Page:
Tuesday, November 29, 2016

About What Embeds Neurosis in the System

 I have been wondering why it is that battle in combat did not seem to make me neurotic while seemingly innocuous events during home life did.  I think I found one answer.  That old devil… need … raises its ugly head.  What happened early in life when need was at its asymptote, our system made sure that even banal events were embedded in our nervous system. When we needed holding and touch in the first months of life to mollify the appearance of agonizing pain, we found ways to encase the pain (defenses)and made the pain bearable when love went missing.

It seems that it is not like I need a piece of cake every afternoon; rather it is something essential to life and development; it is part of our biologic development that goes missing.  Need is basic to fulfillment; they form an equation and when that equation is unbalanced we become so, as well. It is not just what goes into the mouth; it is what enters the whole system. It is like touch. It is not what we feel on our cheeks.  It is what that does to the whole  system; the warmth, the caring and love. A ruffling of the child’s hair can carry with it a note: you are loved, appreciated and wanted.  A mussing up of hair carries a biologic message that says so much. You are wanted, I feel close to you and want to be near you. One touch contains pages of monologue without any verbal discussion.  Touch is the message without words. But words without touch dilutes and vitiates that message into a loss of meaning.  Words without feeling do not travel to the feeling centers.  The actual message is lost and we are left with vacuous meaning that has lost its power to move others.  It can no longer convey love.  It becomes an empty vessel with no place to land. One then lives on a barren island bereft of meaning and above all, bereft of love.

Combat is not based on biologic need; quite the opposite. it is what happens then there is no chance for it.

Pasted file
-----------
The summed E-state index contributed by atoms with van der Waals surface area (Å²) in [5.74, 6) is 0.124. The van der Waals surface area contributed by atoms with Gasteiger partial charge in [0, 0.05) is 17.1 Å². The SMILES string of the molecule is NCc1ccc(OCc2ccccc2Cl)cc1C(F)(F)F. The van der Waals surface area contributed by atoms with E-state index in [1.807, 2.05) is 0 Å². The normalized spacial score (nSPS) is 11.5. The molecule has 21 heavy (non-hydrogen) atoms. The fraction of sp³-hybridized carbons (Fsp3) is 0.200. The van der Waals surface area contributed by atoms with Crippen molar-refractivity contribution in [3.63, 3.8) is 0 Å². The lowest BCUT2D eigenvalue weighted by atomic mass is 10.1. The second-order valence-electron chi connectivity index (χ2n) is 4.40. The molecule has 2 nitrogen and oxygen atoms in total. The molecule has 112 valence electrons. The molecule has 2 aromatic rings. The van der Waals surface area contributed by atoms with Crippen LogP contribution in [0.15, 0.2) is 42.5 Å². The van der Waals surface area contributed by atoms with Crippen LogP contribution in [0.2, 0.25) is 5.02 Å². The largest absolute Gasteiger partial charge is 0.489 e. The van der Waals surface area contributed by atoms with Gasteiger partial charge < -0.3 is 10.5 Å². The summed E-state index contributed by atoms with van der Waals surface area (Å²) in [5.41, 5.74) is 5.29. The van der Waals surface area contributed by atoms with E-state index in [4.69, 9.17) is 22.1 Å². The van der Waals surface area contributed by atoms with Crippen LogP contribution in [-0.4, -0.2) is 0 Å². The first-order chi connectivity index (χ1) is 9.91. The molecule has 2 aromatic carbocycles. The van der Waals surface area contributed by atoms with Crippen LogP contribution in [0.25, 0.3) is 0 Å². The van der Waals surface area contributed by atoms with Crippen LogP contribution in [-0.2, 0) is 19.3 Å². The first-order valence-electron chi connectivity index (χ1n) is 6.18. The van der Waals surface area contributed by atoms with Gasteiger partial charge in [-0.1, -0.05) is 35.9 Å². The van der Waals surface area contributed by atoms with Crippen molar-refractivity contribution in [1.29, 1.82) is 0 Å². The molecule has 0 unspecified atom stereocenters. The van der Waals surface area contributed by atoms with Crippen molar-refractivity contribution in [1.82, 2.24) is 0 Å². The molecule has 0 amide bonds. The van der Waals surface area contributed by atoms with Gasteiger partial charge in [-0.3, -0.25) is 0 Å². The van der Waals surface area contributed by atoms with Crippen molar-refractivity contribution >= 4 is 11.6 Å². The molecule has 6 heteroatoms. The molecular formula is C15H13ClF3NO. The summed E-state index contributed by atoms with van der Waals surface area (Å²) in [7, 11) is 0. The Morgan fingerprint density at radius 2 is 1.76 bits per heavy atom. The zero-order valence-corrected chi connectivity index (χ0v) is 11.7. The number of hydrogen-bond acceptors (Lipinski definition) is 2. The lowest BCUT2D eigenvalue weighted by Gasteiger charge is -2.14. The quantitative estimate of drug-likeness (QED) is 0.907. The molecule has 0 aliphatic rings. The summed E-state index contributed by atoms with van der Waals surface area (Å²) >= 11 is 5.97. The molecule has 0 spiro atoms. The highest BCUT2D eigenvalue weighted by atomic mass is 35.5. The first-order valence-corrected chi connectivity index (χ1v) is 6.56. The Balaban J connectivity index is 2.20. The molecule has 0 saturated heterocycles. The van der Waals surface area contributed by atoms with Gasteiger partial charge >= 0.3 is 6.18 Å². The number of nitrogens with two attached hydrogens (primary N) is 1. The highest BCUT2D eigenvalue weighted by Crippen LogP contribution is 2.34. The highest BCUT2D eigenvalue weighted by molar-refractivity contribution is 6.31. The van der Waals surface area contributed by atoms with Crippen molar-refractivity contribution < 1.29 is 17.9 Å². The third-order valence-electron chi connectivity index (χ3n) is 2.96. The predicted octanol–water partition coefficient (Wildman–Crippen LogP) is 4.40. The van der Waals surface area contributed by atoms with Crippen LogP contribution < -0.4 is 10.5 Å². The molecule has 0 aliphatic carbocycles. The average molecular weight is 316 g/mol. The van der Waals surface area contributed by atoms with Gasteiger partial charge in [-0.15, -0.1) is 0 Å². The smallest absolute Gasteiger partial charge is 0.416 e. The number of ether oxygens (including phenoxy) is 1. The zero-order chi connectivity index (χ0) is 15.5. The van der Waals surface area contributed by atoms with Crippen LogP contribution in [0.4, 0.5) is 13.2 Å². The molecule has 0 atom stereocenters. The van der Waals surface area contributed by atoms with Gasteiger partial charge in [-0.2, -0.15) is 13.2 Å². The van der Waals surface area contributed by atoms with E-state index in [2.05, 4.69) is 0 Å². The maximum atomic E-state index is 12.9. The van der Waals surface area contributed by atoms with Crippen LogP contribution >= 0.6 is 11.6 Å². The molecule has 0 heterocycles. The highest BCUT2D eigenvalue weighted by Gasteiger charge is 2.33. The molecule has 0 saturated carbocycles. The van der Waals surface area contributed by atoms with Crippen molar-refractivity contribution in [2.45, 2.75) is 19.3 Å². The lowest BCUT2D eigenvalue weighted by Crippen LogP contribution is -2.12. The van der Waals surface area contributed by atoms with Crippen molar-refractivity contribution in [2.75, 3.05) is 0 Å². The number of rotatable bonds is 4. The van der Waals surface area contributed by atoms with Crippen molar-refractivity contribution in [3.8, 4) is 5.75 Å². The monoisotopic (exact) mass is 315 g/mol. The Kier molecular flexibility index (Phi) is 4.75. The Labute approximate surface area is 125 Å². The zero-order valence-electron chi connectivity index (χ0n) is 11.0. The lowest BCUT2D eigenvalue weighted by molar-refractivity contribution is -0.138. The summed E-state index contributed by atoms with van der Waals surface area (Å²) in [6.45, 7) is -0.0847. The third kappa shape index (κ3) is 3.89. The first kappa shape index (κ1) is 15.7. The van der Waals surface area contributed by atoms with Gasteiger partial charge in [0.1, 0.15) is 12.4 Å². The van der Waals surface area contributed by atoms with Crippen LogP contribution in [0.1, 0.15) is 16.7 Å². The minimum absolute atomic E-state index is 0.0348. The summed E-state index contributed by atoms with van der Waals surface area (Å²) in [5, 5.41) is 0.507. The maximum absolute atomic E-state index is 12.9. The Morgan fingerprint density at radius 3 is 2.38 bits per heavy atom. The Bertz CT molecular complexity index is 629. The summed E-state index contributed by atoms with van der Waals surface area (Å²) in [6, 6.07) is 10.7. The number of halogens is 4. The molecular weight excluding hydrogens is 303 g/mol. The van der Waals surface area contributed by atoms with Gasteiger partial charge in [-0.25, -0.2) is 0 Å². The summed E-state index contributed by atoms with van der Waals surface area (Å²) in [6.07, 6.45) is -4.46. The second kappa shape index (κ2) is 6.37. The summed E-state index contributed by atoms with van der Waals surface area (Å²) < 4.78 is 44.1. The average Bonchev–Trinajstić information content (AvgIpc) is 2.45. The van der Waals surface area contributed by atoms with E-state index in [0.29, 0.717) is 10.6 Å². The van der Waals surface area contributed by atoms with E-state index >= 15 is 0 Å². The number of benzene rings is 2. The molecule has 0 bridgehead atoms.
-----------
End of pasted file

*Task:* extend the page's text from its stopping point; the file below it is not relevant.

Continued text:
So a slap on my face at age five conveyed a new message: you are not loved there is need to afraid. Do not look to me for understanding and compassion.  Beware!  You must obey without question.  And you slip into obedience as a normal thing.  You no longer expect kindness, just the lack of rage.  There is a new “normal” in life: the lack of anger and the lack of danger. No needing love; needing just to avoid menace and threat.


  1. The last paragraph has an unbelievably profound meaning and projections!!
    A really good one, Art, a really good one indeed...

  2. Hi Art,

    I so well recognize what you're talking about. I believe this is what DSM 5 labels cPTSD, a chronic traumatic stress level. That, plus the ordinary PTSD surely ruins life, both emotionally and physically.

    Without insulin, and without you, I would have been dead decades ago. Thanks.


  3. Art
    In the bull's eye. Touching as usually.

  4. Love is an emotional experience which we suffer from without it and we become thinkers... in to "hell" if so!

    No thoughts in the world can solve the issue of their cause (there is a cause for them) without first having been there thoughts have their source for its importance... only then we see how thoughts have limited ourselves... why they never been able to answer the question of the significance of missing LOVE!